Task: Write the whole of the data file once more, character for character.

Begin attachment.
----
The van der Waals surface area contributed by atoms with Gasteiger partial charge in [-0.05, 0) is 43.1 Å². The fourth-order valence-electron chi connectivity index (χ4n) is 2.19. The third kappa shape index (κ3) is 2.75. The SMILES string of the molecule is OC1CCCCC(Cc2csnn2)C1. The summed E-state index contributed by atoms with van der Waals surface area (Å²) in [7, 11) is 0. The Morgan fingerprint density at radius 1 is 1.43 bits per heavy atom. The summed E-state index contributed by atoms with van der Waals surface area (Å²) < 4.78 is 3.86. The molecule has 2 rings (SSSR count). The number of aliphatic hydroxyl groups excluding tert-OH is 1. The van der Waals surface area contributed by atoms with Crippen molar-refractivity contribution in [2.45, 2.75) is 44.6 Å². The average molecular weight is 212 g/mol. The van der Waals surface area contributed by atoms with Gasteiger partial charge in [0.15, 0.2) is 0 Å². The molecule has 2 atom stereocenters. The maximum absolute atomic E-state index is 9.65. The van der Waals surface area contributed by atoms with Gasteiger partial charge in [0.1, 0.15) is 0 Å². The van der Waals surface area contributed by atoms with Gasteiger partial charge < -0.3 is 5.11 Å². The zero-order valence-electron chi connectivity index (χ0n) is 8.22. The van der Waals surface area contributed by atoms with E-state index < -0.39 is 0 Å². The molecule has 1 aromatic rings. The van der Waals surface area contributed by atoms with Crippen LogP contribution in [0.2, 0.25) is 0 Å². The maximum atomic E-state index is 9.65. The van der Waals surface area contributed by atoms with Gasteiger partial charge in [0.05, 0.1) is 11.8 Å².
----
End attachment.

The van der Waals surface area contributed by atoms with Gasteiger partial charge in [-0.05, 0) is 43.1 Å². The fourth-order valence-electron chi connectivity index (χ4n) is 2.19. The third kappa shape index (κ3) is 2.75. The SMILES string of the molecule is OC1CCCCC(Cc2csnn2)C1. The summed E-state index contributed by atoms with van der Waals surface area (Å²) in [7, 11) is 0. The Morgan fingerprint density at radius 1 is 1.43 bits per heavy atom. The summed E-state index contributed by atoms with van der Waals surface area (Å²) < 4.78 is 3.86. The molecule has 2 rings (SSSR count). The number of aliphatic hydroxyl groups excluding tert-OH is 1. The van der Waals surface area contributed by atoms with Crippen molar-refractivity contribution in [2.45, 2.75) is 44.6 Å². The average molecular weight is 212 g/mol. The van der Waals surface area contributed by atoms with Gasteiger partial charge in [0.15, 0.2) is 0 Å². The molecule has 2 atom stereocenters. The maximum absolute atomic E-state index is 9.65. The van der Waals surface area contributed by atoms with Gasteiger partial charge in [0.1, 0.15) is 0 Å². The van der Waals surface area contributed by atoms with Gasteiger partial charge < -0.3 is 5.11 Å². The zero-order valence-electron chi connectivity index (χ0n) is 8.22. The van der Waals surface area contributed by atoms with E-state index < -0.39 is 0 Å². The molecule has 1 aromatic rings. The van der Waals surface area contributed by atoms with Crippen LogP contribution in [0.2, 0.25) is 0 Å². The maximum atomic E-state index is 9.65. The van der Waals surface area contributed by atoms with Gasteiger partial charge in [0.05, 0.1) is 11.8 Å².